Another car owner said, while driving on cruise control set for 45mph, the Kona accelerated to 53 mph! The headlights seem to have an issue, too. At times, failing to operate as needed.
Several factors contribute to this problem.
For example, when the car battery no longer allows the car to drive, the electric system would usually stop working due to the failure of the battery to power the vehicle.
Take your Hyundai Kona to an auto electrician to take a look at it.
Additionally, make sure that you only use quality batteries. If you use low-quality batteries, your Kona will likely have electrical system issues.
4. Problems with the transmission
The Hyundai Kona also has problems with the powertrain. One driver said on Edmunds, that the 2020 Hyundai Kona started having powertrain issues within weeks of buying it.
After hearing clunking sounds from the back end, the driver decided to accelerate, but the Kona made a whirring squeal.
The driver took the Kona in for inspection, but the technicians couldn’t find any issue.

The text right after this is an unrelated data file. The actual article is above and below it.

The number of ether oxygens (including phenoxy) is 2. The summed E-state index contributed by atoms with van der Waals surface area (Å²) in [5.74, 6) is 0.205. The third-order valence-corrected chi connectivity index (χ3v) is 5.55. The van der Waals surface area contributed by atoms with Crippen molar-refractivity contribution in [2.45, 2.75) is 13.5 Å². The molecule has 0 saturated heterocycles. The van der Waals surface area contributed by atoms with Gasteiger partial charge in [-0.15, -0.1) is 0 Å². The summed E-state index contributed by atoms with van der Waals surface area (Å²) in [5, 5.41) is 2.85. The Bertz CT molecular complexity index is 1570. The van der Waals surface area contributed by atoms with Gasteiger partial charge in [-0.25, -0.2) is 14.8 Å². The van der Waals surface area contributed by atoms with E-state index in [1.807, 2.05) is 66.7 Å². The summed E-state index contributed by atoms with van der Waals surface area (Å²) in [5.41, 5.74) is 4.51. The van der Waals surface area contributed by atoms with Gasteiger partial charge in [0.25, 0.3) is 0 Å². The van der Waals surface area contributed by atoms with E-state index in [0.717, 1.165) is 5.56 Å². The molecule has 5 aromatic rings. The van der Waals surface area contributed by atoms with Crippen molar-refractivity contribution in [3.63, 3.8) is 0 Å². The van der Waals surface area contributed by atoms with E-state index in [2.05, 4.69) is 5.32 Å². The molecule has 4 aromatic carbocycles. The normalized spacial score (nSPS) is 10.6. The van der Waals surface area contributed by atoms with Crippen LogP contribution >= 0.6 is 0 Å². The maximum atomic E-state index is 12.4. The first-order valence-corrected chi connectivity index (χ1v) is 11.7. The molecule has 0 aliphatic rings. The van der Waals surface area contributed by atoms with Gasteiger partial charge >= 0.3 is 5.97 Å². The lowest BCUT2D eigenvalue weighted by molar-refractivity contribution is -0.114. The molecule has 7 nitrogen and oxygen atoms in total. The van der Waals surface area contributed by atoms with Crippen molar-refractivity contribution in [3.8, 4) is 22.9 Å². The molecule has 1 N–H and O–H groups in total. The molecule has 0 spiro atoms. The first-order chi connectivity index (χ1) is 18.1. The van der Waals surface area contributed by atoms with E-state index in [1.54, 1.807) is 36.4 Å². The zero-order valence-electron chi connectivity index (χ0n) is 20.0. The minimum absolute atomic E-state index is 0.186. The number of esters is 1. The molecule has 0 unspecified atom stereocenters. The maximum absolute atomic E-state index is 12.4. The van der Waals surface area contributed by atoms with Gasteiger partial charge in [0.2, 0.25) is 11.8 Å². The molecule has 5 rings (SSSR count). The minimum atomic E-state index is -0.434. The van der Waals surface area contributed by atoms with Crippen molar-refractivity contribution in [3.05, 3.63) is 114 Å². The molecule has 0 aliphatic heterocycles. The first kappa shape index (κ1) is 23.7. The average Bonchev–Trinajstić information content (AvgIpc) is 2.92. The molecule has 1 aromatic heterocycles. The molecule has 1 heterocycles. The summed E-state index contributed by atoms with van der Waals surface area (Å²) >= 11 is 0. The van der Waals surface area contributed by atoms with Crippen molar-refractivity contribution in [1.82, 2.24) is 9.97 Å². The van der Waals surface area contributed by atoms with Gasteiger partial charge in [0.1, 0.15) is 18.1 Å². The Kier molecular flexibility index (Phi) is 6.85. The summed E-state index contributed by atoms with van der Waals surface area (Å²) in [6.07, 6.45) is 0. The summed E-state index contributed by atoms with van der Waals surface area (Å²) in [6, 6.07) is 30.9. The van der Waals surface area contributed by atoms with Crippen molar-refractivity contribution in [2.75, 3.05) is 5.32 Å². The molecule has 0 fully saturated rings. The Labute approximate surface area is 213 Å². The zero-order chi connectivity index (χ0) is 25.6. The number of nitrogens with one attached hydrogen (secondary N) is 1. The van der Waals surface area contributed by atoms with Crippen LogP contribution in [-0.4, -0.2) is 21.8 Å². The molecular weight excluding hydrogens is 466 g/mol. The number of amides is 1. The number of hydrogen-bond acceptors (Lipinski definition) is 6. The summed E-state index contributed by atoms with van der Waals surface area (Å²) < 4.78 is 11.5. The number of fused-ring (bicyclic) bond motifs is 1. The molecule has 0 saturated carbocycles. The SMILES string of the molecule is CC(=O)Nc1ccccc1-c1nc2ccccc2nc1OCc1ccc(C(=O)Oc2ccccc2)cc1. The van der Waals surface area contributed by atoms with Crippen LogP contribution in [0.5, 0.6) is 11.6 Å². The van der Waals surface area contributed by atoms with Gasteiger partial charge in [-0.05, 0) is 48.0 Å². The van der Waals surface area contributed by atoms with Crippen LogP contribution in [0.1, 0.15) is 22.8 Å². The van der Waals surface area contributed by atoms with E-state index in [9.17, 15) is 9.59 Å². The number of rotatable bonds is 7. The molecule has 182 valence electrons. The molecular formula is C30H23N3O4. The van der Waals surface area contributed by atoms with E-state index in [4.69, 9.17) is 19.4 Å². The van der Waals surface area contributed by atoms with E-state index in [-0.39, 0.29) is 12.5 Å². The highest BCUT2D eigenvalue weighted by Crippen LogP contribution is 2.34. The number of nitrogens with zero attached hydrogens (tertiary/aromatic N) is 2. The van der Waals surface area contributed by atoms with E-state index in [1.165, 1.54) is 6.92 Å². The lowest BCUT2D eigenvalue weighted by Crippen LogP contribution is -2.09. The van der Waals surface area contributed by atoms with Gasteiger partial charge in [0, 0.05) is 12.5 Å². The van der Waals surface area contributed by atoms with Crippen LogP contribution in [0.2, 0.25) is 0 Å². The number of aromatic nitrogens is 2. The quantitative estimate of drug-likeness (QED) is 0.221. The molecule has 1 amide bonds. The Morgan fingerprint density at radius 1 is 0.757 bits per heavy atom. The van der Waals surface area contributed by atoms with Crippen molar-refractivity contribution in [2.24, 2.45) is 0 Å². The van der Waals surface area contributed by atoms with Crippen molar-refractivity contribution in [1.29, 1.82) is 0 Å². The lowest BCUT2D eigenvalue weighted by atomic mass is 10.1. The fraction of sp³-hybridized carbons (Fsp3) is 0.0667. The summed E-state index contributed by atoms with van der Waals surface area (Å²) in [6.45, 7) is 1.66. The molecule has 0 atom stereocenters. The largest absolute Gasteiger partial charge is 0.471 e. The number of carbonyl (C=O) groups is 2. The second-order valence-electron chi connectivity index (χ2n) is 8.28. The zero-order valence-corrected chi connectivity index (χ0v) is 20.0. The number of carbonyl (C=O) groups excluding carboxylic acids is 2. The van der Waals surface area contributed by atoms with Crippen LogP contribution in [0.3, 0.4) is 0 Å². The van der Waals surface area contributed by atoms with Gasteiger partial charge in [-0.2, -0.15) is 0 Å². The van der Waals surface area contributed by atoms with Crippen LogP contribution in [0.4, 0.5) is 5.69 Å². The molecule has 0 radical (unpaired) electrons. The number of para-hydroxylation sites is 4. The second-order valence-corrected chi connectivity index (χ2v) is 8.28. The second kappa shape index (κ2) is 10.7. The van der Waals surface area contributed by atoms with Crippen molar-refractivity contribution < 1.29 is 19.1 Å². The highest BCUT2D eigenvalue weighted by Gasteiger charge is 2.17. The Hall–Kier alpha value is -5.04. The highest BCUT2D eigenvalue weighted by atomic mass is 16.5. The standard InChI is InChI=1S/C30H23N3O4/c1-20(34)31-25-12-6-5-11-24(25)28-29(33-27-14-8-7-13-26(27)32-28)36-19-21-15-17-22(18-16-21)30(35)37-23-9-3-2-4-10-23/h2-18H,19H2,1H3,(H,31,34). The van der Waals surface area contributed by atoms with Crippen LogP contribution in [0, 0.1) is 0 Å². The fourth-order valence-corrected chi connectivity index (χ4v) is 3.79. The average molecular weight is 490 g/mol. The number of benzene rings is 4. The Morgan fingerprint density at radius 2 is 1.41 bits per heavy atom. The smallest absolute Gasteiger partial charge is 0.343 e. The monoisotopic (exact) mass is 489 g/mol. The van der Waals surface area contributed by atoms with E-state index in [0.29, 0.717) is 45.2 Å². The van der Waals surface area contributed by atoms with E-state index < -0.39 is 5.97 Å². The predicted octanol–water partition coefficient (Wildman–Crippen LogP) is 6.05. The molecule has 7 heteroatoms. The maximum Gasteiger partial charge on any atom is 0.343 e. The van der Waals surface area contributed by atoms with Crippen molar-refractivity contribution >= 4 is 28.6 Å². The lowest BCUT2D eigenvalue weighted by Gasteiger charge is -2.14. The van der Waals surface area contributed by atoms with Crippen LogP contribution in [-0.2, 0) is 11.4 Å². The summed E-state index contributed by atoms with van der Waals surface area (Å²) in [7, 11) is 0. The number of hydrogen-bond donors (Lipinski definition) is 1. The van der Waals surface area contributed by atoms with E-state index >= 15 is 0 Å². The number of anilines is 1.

When this article was published, Hyundai hadn’t issued any information about the powertrain. (We will update this article as soon as there is new information about the powertrain.)
Some Hyundai Kona transmission problems include delayed shifts and a gear that gets stuck occasionally.
One of the major causes of this problem is the lack of transmission fluid.
You must ensure that you replace your fluid every 30,000 to 60,000 miles.
Always Make sure that you only use the transmission fluid recommended by Hyundai. Furthermore, service your car at regular intervals.
5. Forward collision avoidance (FCA) system malfunction
Drivers also complain about the Forward collision avoidance system of the Hyundai Kona, which tends to malfunction.
Sometimes, the Kona fails to alert drivers of an impending collision.
Often, the Forward collision system will come on unnecessarily.
Another car owner said, the 2020 Kona SE would make a “ding” sound, then the large message that said, “check forward collision sensor” will appear on the dashboard. Soon after, the Kona will apply the brakes. Then it will shut off and have to be restarted.
According to this driver, when this happens it will feel like a collision.